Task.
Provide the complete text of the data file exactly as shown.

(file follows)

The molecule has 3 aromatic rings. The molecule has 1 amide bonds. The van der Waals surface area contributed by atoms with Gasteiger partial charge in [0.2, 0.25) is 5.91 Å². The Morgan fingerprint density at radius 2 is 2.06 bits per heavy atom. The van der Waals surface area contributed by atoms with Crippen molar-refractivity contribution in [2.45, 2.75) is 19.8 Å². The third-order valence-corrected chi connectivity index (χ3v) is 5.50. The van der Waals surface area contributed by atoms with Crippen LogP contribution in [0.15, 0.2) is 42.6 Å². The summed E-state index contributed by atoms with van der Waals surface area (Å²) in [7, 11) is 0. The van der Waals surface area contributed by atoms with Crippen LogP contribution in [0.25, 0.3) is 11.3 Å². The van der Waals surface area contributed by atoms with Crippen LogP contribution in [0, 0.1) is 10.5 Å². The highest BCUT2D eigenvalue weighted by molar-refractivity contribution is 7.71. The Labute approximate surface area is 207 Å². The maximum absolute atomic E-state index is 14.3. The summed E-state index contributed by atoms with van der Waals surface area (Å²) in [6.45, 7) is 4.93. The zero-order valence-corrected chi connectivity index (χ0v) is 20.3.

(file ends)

The molecule has 3 aromatic rings. The molecule has 1 amide bonds. The van der Waals surface area contributed by atoms with Gasteiger partial charge in [0.2, 0.25) is 5.91 Å². The Morgan fingerprint density at radius 2 is 2.06 bits per heavy atom. The van der Waals surface area contributed by atoms with Crippen molar-refractivity contribution in [2.45, 2.75) is 19.8 Å². The third-order valence-corrected chi connectivity index (χ3v) is 5.50. The van der Waals surface area contributed by atoms with Crippen LogP contribution in [0.15, 0.2) is 42.6 Å². The summed E-state index contributed by atoms with van der Waals surface area (Å²) in [7, 11) is 0. The van der Waals surface area contributed by atoms with Crippen LogP contribution in [0.25, 0.3) is 11.3 Å². The van der Waals surface area contributed by atoms with Crippen LogP contribution in [0, 0.1) is 10.5 Å². The highest BCUT2D eigenvalue weighted by molar-refractivity contribution is 7.71. The Labute approximate surface area is 207 Å². The maximum absolute atomic E-state index is 14.3. The summed E-state index contributed by atoms with van der Waals surface area (Å²) in [6.45, 7) is 4.93. The zero-order valence-corrected chi connectivity index (χ0v) is 20.3.